Oil War American Intervention in the Persian Gulf
Review by David Lent
Oil War is an old SPI game about a hypothetical invasion of the oil producing countries in the Middle East by the United States, Israel and Europe. The game consists of ground and air combat. While there are landings by the Marines, there are no ship counters in this game. Oil War was released in a folio, boxed and Strategy & Tactics magazine version. This is a review of the Folio version.
The allied goal in Oil War is to control at least 15 oil facilities and 1 port for a marginal victory. A decisive victory occurs if the allies control 25 oil facilities and 3 ports. The Arab player gets a marginal victory if the allies control 10 to 14 oil facilities and at least one port. If the allies only control 0 to 4 oil facilities or no ports, the Arab player gets a decisive victory.
There are 3 scenarios in Oil War, so there is sufficient re-playability for a folio game. Most folio games only have one scenario, so this is a definite plus.
In the first scenario, the Arab countries put an oil embargo on the United States and Europe for supporting Israel. The United States, Europe and Israel attempt to capture oil fields and ports to end the embargo.
The second scenario has an oil embargo being placed on the U.S. and Europe for political reasons. Israel is neutral in this scenario and does not participate.
Iraq and the United States fight Iran in scenario 3. Iran caused this by interfering with the Kurdish people in Iraq. The U.S. is worried that Iran will prevail and take control of the Persian Gulf oil fields, so they enter the conflict.
Sequence of Play:
1) Land all US aircraft
2) Allocate air transport points
3) Pay air transport points to keep U.S. units in supply
4) Air transport phase
5) Movement phase
6) Air combat phase
Arab Player Turn
1) Land all Arab aircraft
2) Reinforcement phase
3) Movement phase
4) Air combat phase
5) Ground combat phase
6) Advance game turn marker
Most of the rules in Oil War are a mutation of what I would call, “Standard Wargame Rules.” However, the supply and air transport point rules need some explanation.
Air transport points are printed on the turn track and each turn the American player has a different number of them. They are used to pay for moving units off map onto the map and to pay for supply. The numbers of ATPs needed to transport a unit depends on whether you are transporting it to a garrisoned airbase, unoccupied airbase or to a clear hex. When ATPs are used to supply American units, the cost depends on whether the unit can trace a route through a transportation line to an airbase or if the unit is not on a transportation path. It’s 1 ATP to supply on the transportation path or 3 if supplies have to be parachuted to the unit.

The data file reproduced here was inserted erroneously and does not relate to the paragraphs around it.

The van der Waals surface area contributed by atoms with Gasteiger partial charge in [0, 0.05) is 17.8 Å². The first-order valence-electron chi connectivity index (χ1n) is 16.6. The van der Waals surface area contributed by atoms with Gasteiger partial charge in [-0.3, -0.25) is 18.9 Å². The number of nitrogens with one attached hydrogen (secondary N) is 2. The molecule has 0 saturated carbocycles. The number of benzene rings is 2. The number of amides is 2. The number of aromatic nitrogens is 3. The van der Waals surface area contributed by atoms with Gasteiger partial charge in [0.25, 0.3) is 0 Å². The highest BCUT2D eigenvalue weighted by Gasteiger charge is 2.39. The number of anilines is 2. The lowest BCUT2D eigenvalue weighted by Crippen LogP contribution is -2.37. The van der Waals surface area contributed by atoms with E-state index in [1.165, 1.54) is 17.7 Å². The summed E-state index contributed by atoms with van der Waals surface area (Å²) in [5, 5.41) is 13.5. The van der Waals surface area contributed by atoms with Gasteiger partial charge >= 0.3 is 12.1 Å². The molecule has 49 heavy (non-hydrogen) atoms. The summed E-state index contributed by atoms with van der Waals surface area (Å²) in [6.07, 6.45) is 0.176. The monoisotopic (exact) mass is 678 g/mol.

Arab supply is completely different than American supply. Arab units need only be able to trace a path to a hex in their home country that is not in an enemy zone of control. Unsupplied units may only move at ½ speed.
Oil War is a very tense game. There is a ton of air combat and air to ground attacks. What’s interesting is the Arab nations have a reasonable supply of aircraft and the United States air units spend a lot of their time trying to destroy the enemy air units. However, the United States has more and better aircraft, so much of their combat power is from air strikes. It is wise for the Arab air units to concentrate on trying to destroy U.S. air units.
On the ground, the Arabs have more ground units than the allies. However, the allied ground units are generally more powerful. The problem for the allies is that they usually have around 14 units and most of those get squandered controlling oil wells and ports. A ground unit can control any oil wells or ports in its zone of control, but it has to be in control of them at the end of the game to get the victory points. To make matters worse, an allied ground unit has to garrison each friendly air base or allied planes cannot use it. I found myself complaining that there were not enough allied ground units and mumbling under my breath, “Why can’t the Air Force garrison their own air bases?”
In a typical game, the US player will quickly take control of the oil fields and airfields in Bahrain and Qatar. This will allow them to spend less bringing in new forces to garrisoned airbases. However, most of the allied forces are still off board so the Arabs need to counterattack quickly and try to neutralize US air power, before it gets more powerful. The US player will probably quickly take a lot of oil wells the next few turns, but will have very few units to continue the attack as the new oil fields taken will have to be controlled with ground units. Near the end of the game, the Marines will be available to land and can be used to either quickly take some oil fields in Kuwait or invade Iran to try and get the Iranians to panic and run back to Iran and relieve pressure on the other front. The last turn is used to try and keep as many ports and oil fields in your zones of control as possible (assuming the Arabs don’t conduct a massive counter-attack and send your forces running away with their tail between their legs).
I found this to be a fun game to play, but very tense. One of the best aspects of this game is that the forces are balanced and the Arabs can actually win. In many Middle East War games, the Americans or Israelis nearly always win. The Arab armies are formidable in Oil War and should not be underestimated.
Overall, I enjoyed this game and recommend it if you can find a copy.
See Len’s thoughts on Oil War in the video below:
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